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Is there a way I can reduce the impact of the 'ORDER BY lro_pid' clause in the OVER portion of the inner query below?

SELECT *
  FROM (SELECT a.*, 
               Row_Number() over (PARTITION BY search_point_type 
                                      ORDER BY lro_pid) spt_rank
          FROM lro_search_point a
      ORDER BY spt_rank)
 WHERE spt_rank = 1;

I don't care to order this result within the partition since I want to order it by a different variable entirely. lro_pid is an indexed column, but this still seems like a waste of resources as it currently stands. (Perhaps there is a way to limit the ordering to a range of a single row?? Hopefully no time/energy would be spent on sorting within the partition at all)

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+1, interesting. I do wonder if it really costs much to do the ordering within the partitions. – DCookie Jun 2 '11 at 23:09
    
judging by @jonearles's test, I think the answer is 'yes'. Given a big enough data set where the column to be partitioned over is non-indexed, this could make a big difference! Thanks for your comments and answers! – drapkin11 Jun 3 '11 at 17:46
up vote 4 down vote accepted

Using a constant in the analytic ORDER BY as @Will A suggested appears to be the fastest method. The optimizer still performs a sort, but it's faster than sorting a column. Also, you probably want to remove the second ORDER BY, or at least move it to the outer query.

Below is my test case:

--Create table, index, and dummy data.
create table lro_search_point(search_point_type number, lro_pid number, column1 number
    ,column2 number, column3 number);
create index lro_search_point_idx on lro_search_point(lro_pid);
insert /*+ append */ into lro_search_point
select mod(level, 10), level, level, level, level from dual connect by level <= 100000;
commit;


--Original version.  Averages 0.53 seconds.
SELECT * FROM 
(
    SELECT a.*, Row_Number() over (PARTITION BY search_point_type ORDER BY lro_pid) spt_rank
    FROM lro_search_point a
    ORDER BY spt_rank
)
WHERE spt_rank=1;


--Sort by constant.  Averages 0.33 seconds.
--This query and the one above have the same explain plan, basically it's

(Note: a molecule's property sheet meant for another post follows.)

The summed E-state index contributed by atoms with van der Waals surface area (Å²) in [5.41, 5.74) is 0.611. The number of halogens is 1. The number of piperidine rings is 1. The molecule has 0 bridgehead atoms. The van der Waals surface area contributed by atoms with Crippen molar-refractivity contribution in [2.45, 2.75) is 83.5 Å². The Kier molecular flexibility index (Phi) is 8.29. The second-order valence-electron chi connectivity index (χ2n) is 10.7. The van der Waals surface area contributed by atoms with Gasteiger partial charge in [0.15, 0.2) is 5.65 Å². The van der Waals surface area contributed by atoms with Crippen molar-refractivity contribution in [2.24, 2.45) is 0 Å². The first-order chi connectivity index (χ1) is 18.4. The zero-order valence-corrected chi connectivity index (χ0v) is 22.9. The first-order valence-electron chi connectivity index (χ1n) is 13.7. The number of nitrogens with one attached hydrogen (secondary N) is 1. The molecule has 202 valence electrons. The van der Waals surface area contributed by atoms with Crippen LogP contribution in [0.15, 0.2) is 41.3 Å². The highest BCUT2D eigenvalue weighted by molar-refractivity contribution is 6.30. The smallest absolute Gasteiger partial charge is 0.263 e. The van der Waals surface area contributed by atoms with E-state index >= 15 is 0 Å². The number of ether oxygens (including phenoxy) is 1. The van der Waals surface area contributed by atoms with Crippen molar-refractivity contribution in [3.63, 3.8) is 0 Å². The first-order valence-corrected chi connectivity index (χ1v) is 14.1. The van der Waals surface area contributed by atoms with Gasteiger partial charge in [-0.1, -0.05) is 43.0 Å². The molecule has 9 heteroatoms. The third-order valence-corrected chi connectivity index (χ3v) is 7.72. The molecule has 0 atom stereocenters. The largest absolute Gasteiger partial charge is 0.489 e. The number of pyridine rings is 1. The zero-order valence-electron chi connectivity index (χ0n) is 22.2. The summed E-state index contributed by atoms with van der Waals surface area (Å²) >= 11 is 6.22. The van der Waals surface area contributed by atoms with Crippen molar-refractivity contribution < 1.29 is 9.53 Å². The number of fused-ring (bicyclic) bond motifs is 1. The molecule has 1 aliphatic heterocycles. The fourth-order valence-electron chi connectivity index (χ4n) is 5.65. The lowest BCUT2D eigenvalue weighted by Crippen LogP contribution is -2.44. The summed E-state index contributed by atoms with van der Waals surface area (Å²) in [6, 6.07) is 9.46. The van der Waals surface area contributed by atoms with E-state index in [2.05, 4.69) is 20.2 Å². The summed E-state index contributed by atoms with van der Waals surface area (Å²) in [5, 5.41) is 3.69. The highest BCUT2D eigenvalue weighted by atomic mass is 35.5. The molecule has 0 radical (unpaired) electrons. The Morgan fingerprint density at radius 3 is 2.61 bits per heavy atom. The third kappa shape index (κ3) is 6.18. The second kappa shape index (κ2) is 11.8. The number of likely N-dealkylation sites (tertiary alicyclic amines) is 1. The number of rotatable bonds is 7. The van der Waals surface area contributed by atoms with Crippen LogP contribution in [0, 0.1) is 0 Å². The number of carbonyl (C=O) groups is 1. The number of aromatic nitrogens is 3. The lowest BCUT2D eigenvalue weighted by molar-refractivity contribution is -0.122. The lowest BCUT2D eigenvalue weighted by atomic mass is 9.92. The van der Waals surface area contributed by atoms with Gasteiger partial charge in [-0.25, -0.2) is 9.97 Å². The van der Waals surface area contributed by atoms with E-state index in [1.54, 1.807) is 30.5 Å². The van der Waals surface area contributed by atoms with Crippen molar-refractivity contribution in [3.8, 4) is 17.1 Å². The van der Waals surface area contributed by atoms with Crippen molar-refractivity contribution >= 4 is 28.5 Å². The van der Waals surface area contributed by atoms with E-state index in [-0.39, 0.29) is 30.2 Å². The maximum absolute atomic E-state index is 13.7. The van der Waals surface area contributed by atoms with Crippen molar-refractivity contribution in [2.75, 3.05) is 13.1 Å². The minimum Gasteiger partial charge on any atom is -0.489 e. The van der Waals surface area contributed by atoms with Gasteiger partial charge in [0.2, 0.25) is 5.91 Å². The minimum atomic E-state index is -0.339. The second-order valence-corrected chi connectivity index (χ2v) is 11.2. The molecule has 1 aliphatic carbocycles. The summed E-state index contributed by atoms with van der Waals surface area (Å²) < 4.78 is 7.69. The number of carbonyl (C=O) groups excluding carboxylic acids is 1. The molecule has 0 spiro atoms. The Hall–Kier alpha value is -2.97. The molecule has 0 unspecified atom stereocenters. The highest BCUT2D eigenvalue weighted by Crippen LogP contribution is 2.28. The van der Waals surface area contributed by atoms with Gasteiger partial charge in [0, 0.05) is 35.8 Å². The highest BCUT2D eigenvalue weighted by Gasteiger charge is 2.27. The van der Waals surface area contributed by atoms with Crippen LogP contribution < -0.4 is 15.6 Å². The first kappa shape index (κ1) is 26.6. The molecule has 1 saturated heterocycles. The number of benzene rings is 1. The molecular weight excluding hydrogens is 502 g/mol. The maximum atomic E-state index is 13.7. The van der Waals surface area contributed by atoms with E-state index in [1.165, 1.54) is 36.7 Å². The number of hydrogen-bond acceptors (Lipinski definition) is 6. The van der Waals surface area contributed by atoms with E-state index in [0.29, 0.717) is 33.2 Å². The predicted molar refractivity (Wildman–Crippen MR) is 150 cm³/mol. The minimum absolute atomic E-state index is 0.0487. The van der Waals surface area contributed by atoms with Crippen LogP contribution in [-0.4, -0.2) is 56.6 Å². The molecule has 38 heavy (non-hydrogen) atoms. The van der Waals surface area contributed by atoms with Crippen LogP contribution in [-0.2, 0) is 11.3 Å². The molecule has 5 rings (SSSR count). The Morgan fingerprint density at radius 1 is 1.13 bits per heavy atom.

--SELECT/VIEW/SORT ORDER BY/WINDOW SORT PUSHED RANK/TABLE ACCESS FULL.
SELECT * FROM 
(
    SELECT a.*, Row_Number() over (PARTITION BY search_point_type ORDER BY -1) spt_rank
    FROM lro_search_point a
    ORDER BY spt_rank
)
WHERE spt_rank=1;


--Remove the ORDER BY (or at least move it to the outer query).  Averages 0.27 seconds.
SELECT * FROM 
(
    SELECT a.*, Row_Number() over (PARTITION BY search_point_type ORDER BY -1) spt_rank
    FROM lro_search_point a
)
WHERE spt_rank=1;


--Replace analytic with aggregate functions, averages 0.28 seconds.
--This idea is the whole reason I did this, but turns out it's no faster.  *sigh*
--Plan is SELECT/SORT GROUP BY/TABLE ACCESS FULL.
--Note I'm using KEEP instead of just regular MIN.
--I assume that you want the values from the same row.
SELECT a.search_point_type
    ,min(lro_pid) keep (dense_rank first order by -1)
    ,min(column1) keep (dense_rank first order by -1)
    ,min(column2) keep (dense_rank first order by -1)
    ,min(column3) keep (dense_rank first order by -1)
FROM lro_search_point a
group by a.search_point_type;
share|improve this answer
    
thank you for your thoroughness. – drapkin11 Jun 3 '11 at 17:47

A couple of things to try:

Can you e.g. ORDER BY 'constant' in the OVER clause?

If ordering by a constant is not permitted, how about ORDER BY (lro_pid * 0)?

I'm not an Oracle expert (MSSQL is more my thing) - hence questions to answer your question!

share|improve this answer
    
+1, Clever! It appears that it works, i.e., if I just issue a select from a table and order by '1', the results are seemingly unordered and appear to be in the same order as without the order by. I have to wonder though if the order by clause is really costing much extra, if anything. A timing test is in order! – DCookie Jun 2 '11 at 23:08
    
@DCookie - thanks, I'd hope either of these approaches are able to be "optimized away" by the query optimizer. – Will A Jun 2 '11 at 23:09
    
good idea, @Will A! – drapkin11 Jun 3 '11 at 17:47
    
@draokin11 - thanks, enjoy! – Will A Jun 4 '11 at 3:50

To obmit the clause ORDER BY you could use ORDER BY rownum.

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